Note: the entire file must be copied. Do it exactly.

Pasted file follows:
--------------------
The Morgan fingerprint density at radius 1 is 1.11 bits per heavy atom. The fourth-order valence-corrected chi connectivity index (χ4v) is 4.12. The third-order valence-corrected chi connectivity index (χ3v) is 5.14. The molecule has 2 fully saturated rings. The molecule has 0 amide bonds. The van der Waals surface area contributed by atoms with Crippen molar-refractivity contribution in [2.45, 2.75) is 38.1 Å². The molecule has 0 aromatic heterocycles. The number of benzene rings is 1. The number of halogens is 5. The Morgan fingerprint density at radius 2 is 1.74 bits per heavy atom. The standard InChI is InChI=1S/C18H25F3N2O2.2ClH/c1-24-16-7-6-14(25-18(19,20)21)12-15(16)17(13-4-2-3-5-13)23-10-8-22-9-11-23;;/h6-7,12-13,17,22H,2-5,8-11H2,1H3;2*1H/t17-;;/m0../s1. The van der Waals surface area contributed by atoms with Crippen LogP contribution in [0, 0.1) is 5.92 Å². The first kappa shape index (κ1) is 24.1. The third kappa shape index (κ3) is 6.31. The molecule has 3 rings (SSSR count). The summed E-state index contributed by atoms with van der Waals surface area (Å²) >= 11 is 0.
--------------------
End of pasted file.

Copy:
The Morgan fingerprint density at radius 1 is 1.11 bits per heavy atom. The fourth-order valence-corrected chi connectivity index (χ4v) is 4.12. The third-order valence-corrected chi connectivity index (χ3v) is 5.14. The molecule has 2 fully saturated rings. The molecule has 0 amide bonds. The van der Waals surface area contributed by atoms with Crippen molar-refractivity contribution in [2.45, 2.75) is 38.1 Å². The molecule has 0 aromatic heterocycles. The number of benzene rings is 1. The number of halogens is 5. The Morgan fingerprint density at radius 2 is 1.74 bits per heavy atom. The standard InChI is InChI=1S/C18H25F3N2O2.2ClH/c1-24-16-7-6-14(25-18(19,20)21)12-15(16)17(13-4-2-3-5-13)23-10-8-22-9-11-23;;/h6-7,12-13,17,22H,2-5,8-11H2,1H3;2*1H/t17-;;/m0../s1. The van der Waals surface area contributed by atoms with Crippen LogP contribution in [0, 0.1) is 5.92 Å². The first kappa shape index (κ1) is 24.1. The third kappa shape index (κ3) is 6.31. The molecule has 3 rings (SSSR count). The summed E-state index contributed by atoms with van der Waals surface area (Å²) >= 11 is 0.